Saturday, January 16, 2010

Sudan: U.N. strongly condemns execution of six Sudanese accused of murdering policemen

The United Nations human rights office has strongly condemned the execution on Thursday of six Sudanese accused of murdering a number of policemen during clashes in 2001, despite requests by the world body to determine whether fair trials standards were respected.

The six men were sentenced to death in November 2006 for the killing of 13 policemen during clashes over a forced eviction in the Sudanese capital, Khartoum

A stay of execution was granted by the Supreme Court of Sudan in early December 2009, but it expired on 6 January.

Rupert Colville of the UN Office of the High Commissioner for Human Rights (OHCHR) strongly condemned these latest executions and reiterated that under international law, the application of the death penalty can only take place in a very strictly defined set of circumstances.

One of these, he told a news briefing in Geneva, is that the sentence of death can only be issued after a trial in which minimum standards for fair trial were respected.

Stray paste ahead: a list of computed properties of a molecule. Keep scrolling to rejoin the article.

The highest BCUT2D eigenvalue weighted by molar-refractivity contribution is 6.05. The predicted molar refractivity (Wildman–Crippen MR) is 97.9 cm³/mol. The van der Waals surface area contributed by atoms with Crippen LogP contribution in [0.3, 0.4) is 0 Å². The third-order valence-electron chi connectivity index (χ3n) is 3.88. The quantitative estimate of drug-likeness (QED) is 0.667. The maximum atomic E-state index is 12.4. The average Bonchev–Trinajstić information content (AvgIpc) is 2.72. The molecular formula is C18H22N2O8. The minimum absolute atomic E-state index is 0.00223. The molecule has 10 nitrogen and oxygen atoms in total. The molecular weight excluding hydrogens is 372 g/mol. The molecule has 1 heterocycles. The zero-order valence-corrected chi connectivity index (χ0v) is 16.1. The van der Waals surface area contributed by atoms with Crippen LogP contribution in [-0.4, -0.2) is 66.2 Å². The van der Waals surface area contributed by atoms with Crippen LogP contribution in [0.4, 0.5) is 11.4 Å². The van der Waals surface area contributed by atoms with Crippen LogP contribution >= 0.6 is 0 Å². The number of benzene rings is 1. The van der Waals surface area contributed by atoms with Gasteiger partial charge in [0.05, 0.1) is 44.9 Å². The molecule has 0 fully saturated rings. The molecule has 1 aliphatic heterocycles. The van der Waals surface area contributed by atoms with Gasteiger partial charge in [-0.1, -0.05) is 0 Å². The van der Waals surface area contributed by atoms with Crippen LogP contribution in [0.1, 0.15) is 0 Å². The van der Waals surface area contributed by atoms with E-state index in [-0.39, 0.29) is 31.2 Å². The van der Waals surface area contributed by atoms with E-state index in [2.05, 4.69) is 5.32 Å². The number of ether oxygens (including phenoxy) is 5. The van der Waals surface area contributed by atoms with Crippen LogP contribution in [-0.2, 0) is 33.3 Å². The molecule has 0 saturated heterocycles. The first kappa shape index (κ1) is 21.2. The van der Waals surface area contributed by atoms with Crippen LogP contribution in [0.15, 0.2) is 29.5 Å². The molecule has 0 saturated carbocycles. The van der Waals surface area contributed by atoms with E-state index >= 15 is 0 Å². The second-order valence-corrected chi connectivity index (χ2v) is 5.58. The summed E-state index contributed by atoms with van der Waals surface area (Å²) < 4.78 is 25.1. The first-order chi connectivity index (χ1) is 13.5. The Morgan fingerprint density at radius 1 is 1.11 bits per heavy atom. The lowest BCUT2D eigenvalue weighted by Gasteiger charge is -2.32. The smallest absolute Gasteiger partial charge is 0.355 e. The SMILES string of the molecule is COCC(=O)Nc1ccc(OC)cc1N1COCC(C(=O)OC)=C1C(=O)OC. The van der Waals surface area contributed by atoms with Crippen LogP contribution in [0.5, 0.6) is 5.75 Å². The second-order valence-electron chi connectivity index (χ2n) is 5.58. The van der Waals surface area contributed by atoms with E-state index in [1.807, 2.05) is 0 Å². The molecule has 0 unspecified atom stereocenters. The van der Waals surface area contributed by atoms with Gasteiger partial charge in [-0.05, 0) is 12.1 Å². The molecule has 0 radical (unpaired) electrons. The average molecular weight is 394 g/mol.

Mr. Colville noted that after their conviction and sentencing, the Government’s attention was drawn to various reports that the men had been detained without access to legal counsel for five months following their arrest, and that they confessed to murder under torture.

Also, just hours before the execution took place, the Secretary-General’s Special Representative in Sudan sent an urgent letter to the Government requesting that no execution take place.

“Regrettably, this appeal was ignored,” said Mr. Colville, adding that the latest executions highlight the growing number of executions that have taken place in Sudan in recent times, many of which were carried out after trials which failed to conform to international standards.

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